Weighing Scales

Weighing scales were a necessity for Chinese people's daily lives when using sycee. Every person would have to carry one in his or her sleeves or pocket to deal with any sycee based transaction. Because of transactions involved sycee of different sizes, Chinese people had to use more than one scale to deal with sycee of different weights.    

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wpe8.jpg (14711 個位元組)Ws/1   A portable weighing scale with a capacity of 0.8/2 taels (Length: 12.3 cm)


A pan at one side, a weight hung at the other. In the middle, two strings can be served as a balance, the one close to the side of the pan was designed for measuring a weight up to 2 taels, the other one, 8 maces. A rod made of fish bone was engraved with dots which were used as counters for weights. Corresponding to the two balancing strings, there are 2 sets of dots which could be used.     

wpeC.jpg (21842 個位元組)Ws/2   A portable weighing scale with a capacity of 2/5 taels (Length: 35 cm)

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wpe6.jpg (13460 個位元組)Ws/3   A portable weighing scale with a capacity of 0.75/2.5/25 taels

Label: Kuang Tung  (Province), the capital city (Canton), An Lang Street. Made by Chen Shen Tai (Length: 37 cm)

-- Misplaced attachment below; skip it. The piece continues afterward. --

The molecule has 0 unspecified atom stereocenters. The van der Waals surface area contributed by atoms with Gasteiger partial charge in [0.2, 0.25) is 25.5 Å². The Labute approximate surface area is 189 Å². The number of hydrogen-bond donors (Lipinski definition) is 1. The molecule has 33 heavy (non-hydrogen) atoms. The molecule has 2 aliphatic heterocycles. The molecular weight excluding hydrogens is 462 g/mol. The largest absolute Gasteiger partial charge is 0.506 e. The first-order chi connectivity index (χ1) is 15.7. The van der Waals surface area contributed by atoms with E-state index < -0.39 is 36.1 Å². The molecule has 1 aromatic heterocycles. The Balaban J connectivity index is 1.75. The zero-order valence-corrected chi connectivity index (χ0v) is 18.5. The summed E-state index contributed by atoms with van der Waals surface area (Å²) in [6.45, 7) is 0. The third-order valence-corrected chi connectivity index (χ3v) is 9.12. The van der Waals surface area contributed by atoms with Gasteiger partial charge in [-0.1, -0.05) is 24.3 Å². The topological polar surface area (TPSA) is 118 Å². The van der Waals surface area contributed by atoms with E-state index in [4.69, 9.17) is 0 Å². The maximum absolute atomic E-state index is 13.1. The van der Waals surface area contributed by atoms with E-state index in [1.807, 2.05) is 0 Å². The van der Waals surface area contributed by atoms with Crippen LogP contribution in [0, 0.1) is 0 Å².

Designed with 3 strings on the rod to be served as balances, having weight settings of 0.75, 2.5 and 25 taels, respectively. Almost all Chinese antique weighing scales had two or three weight settings to weigh various objects in different weight ranges, and one of the weight setting usually would be slightly over 0.72 tael. This was because that the silver coins circulated then, including foreign and native ones, weighed about 0.72 tael each.  The weight setting  facilitated weighing silver coins, as well as sycee. 

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A set of 5 weights weighing 30, 20, 10, 4 and 2 taels, respectively. All are in a shape of Axed Sycee of the  Sung or Yuan Dynasty.  

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